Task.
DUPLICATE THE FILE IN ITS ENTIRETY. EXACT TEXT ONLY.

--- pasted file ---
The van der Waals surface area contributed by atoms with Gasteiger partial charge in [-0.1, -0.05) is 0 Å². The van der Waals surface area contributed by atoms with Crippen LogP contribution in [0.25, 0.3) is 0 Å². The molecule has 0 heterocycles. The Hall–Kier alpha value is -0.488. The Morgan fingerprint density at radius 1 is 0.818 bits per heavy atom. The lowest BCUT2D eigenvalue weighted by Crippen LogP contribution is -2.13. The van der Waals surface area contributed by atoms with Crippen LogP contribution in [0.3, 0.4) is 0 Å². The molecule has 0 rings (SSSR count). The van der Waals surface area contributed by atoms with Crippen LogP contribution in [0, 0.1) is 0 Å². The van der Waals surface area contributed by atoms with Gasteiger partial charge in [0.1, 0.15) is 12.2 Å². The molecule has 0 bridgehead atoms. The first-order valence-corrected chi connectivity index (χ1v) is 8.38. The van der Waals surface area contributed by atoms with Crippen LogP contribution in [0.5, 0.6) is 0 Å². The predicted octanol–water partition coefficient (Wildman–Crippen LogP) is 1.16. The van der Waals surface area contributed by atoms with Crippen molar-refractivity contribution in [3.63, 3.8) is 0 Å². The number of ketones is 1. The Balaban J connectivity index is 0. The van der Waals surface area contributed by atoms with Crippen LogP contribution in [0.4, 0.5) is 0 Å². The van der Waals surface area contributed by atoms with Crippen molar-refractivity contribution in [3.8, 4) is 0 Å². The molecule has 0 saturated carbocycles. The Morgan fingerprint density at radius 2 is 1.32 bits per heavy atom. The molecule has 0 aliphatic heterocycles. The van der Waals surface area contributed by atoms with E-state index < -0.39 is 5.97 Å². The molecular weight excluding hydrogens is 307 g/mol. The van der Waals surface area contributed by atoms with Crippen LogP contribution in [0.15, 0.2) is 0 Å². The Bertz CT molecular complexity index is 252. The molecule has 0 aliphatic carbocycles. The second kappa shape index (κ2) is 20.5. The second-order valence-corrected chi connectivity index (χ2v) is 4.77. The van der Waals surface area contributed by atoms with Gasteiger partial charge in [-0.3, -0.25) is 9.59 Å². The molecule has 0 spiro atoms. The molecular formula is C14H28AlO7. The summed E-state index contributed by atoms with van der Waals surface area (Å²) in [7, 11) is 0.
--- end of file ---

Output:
The van der Waals surface area contributed by atoms with Gasteiger partial charge in [-0.1, -0.05) is 0 Å². The van der Waals surface area contributed by atoms with Crippen LogP contribution in [0.25, 0.3) is 0 Å². The molecule has 0 heterocycles. The Hall–Kier alpha value is -0.488. The Morgan fingerprint density at radius 1 is 0.818 bits per heavy atom. The lowest BCUT2D eigenvalue weighted by Crippen LogP contribution is -2.13. The van der Waals surface area contributed by atoms with Crippen LogP contribution in [0.3, 0.4) is 0 Å². The molecule has 0 rings (SSSR count). The van der Waals surface area contributed by atoms with Crippen LogP contribution in [0, 0.1) is 0 Å². The van der Waals surface area contributed by atoms with Gasteiger partial charge in [0.1, 0.15) is 12.2 Å². The molecule has 0 bridgehead atoms. The first-order valence-corrected chi connectivity index (χ1v) is 8.38. The van der Waals surface area contributed by atoms with Crippen LogP contribution in [0.5, 0.6) is 0 Å². The predicted octanol–water partition coefficient (Wildman–Crippen LogP) is 1.16. The van der Waals surface area contributed by atoms with Crippen molar-refractivity contribution in [3.63, 3.8) is 0 Å². The number of ketones is 1. The Balaban J connectivity index is 0. The van der Waals surface area contributed by atoms with Crippen LogP contribution in [0.4, 0.5) is 0 Å². The van der Waals surface area contributed by atoms with Crippen molar-refractivity contribution in [3.8, 4) is 0 Å². The molecule has 0 saturated carbocycles. The Morgan fingerprint density at radius 2 is 1.32 bits per heavy atom. The molecule has 0 aliphatic heterocycles. The van der Waals surface area contributed by atoms with E-state index < -0.39 is 5.97 Å². The molecular weight excluding hydrogens is 307 g/mol. The van der Waals surface area contributed by atoms with Crippen LogP contribution in [0.15, 0.2) is 0 Å². The Bertz CT molecular complexity index is 252. The molecule has 0 aliphatic carbocycles. The second kappa shape index (κ2) is 20.5. The second-order valence-corrected chi connectivity index (χ2v) is 4.77. The van der Waals surface area contributed by atoms with Gasteiger partial charge in [-0.3, -0.25) is 9.59 Å². The molecule has 0 spiro atoms. The molecular formula is C14H28AlO7. The summed E-state index contributed by atoms with van der Waals surface area (Å²) in [7, 11) is 0.